Rev. Stewart is a missionary of the Protestant Reformed Churches to the Covenant Protestant Reformed Fellowship of Northern Ireland. This series is being reprinted with permission from the Covenant Protestant Reformed Fellowship website, http://www.cprf.co.uk/ Volume IX, Issues 9 & 10.
Since, “All Scripture is given by inspiration of God [literally, God-breathed],” it is profitable for doctrine, for reproof, for correction, for instruction in righteousness” (II Tim. 3:16). The infinitely wise God did not breathe forth a Word of little use or value; He breathed forth the most eminently useful and profitable book ever produced.
Some recognize the profit of the Scriptures but they use them the wrong way. They think that the Bible’s profit consists in its telling us (in code form) when Christ will return (contrast Mark 13:32) or who will win a war or a sporting event. Others open up the Bible at random and put their finger on a verse hoping that it will guide them in decision-making: Should I move house? Should I marry him? Should I become a minister? Where should I go on holiday? etc. Others think that the purpose of Bible reading is to make them happy and feel good about themselves.
The Bible must be used to learn about our Father and the duty He requires of us so that we can glorify Him and enjoy Him forever (Westminster Shorter Catechism, Q &A 1, 3). II Timothy 3:16 explains the profit of Scripture in four short phrases. The Bible is profitable “for doctrine.” Note that doctrine or teaching is put first; many today would place this last or ignore it altogether. Scripture instructs us about the triune God, glorious in His holiness, power and truth, and His eternal purpose with the world, centering in saving His people through faith in Christ crucified and risen (15).
The Scriptures not only teach us the truth but they teach us how to live the truth. They are “for reproof,” convicting us and stinging our consciences for our wicked ways. They are also “for correction.” By “reproof” the Bible shows us our sins; by “correction” it tells us what we must do. Moreover, Scripture is “for instruction in righteousness,” so that it provides us with disciplined training in godliness. Since the Word is God’s hammer, it also empowers us to grow in grace day by day.
It is vital that you believe that there is profit in the Bible. If you don’t, you’ll stop reading it on your own, for what good does it do? You’ll grow weary in and then cease family devotions. On the other hand believing in the profit of the Scriptures, you’ll make diligent use of the Word personally and collectively. You’ll search the Scriptures and not merely “skim” it. And you’ll memorize parts of it and meditate upon it.
So look for profit in the Word in the way that it says it will profit you. Expect to be taught, rebuked, corrected and disciplined in righteousness by the Bible. If you are not profiting, there is something wrong in your spiritual life and you must repent and rediscover the glory of the God-breathed Scriptures.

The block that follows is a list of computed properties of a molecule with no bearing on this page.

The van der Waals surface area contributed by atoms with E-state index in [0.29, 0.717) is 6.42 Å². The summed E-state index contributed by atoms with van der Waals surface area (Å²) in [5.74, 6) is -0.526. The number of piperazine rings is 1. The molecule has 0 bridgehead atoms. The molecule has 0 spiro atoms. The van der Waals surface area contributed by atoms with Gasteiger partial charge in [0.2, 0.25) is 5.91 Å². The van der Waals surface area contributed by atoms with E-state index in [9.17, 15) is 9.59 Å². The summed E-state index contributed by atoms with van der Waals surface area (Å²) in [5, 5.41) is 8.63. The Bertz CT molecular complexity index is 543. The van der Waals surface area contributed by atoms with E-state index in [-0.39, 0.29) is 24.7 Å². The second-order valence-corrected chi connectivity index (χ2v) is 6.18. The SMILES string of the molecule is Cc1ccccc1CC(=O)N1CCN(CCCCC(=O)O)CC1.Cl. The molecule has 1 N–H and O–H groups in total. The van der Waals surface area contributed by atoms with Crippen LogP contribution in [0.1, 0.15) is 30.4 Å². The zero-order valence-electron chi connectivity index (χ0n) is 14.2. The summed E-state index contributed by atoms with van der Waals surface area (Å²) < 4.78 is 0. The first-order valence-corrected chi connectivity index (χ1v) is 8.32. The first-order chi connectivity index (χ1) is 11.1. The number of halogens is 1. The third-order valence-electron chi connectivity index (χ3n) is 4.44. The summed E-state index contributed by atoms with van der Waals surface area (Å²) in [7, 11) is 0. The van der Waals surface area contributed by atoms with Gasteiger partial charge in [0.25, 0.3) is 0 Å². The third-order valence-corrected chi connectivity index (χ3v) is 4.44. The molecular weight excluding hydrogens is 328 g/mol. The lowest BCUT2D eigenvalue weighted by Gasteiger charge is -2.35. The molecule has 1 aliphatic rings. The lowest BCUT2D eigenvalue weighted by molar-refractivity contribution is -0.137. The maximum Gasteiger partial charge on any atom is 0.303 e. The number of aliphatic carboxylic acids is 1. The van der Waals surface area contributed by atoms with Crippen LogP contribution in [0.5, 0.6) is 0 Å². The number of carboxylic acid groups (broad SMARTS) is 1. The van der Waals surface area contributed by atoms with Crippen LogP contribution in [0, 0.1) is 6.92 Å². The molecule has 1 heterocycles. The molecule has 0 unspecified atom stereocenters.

II Timothy 3:16-17 expresses the goal of the Bible: “All Scripture is [God-breathed], and is profitable for doctrine, for reproof, for correction, for instruction in righteousness: that the man of God may be perfect, throughly furnished unto all good works.”
These verses speak especially of the Christian minister. II Timothy was written to a minister (Timothy). He is addressed as “thou” (15) and called a “man of God” (17). The true minister is a “man of God” because he is shaped by and proclaims God-breathed Scripture. Yet it is evident that these verses also apply to all God’s children.
The argument of the text is easily grasped. First, Scripture teaches, reproves, corrects and disciplines us. Second, this makes us “perfect,” capable and complete. Third, the complete Christian is “throughly furnished” (totally equipped) unto all good works.
This teaches us the sufficiency of Scripture. All Scripture is profitable for four key things (doctrine, reproof, correction, discipline) making Christians complete and thoroughly equipped unto all good works. The sufficiency of Scripture does not mean that it is sufficient as a history of Britain or a recipe book, though this does not mean that the Bible is in some way deficient. It is sufficient for the task for which God has appointed it. The Bible’s purpose is to “make us wise unto salvation through faith which is in Christ Jesus” (15) and to teach, reprove, correct and discipline us in righteous living. Thus it enables us to do all good works so that we bring glory to God. As Westminster Confession 1:6 states, “The whole counsel of God, concerning all things necessary for his own glory, man’s salvation, faith and life, is either expressly set down in scripture, or by good and necessary consequence may be deduced from scripture.”
This means, first, that the minister must preach nothing more and nothing less than the whole counsel of God set forth in sacred Scripture. Second, the people of God must want Scripture preached to them with the specific purposes and goals God assigns to it. It will not do to say, “I do not like doctrine,” or “I don’t want to be reproved in the preaching,” or “I don’t like the discipline of the Word.” God has given Scripture (and the preaching of Scripture) in order to teach, rebuke and discipline us. You must not only want to be taught and to be exhorted to live godly in Christ Jesus, but you must require that sound doctrine and the warnings of Scripture be proclaimed. Thus you must seek out a faithful church where the Word is explained and applied the way II Timothy 3:16-17 directs. Remember, it is as you are taught, rebuked, corrected and disciplined by the preaching of God-breathed Scripture that you are more and more fitted to all good works and experience God’s love, joy and peace.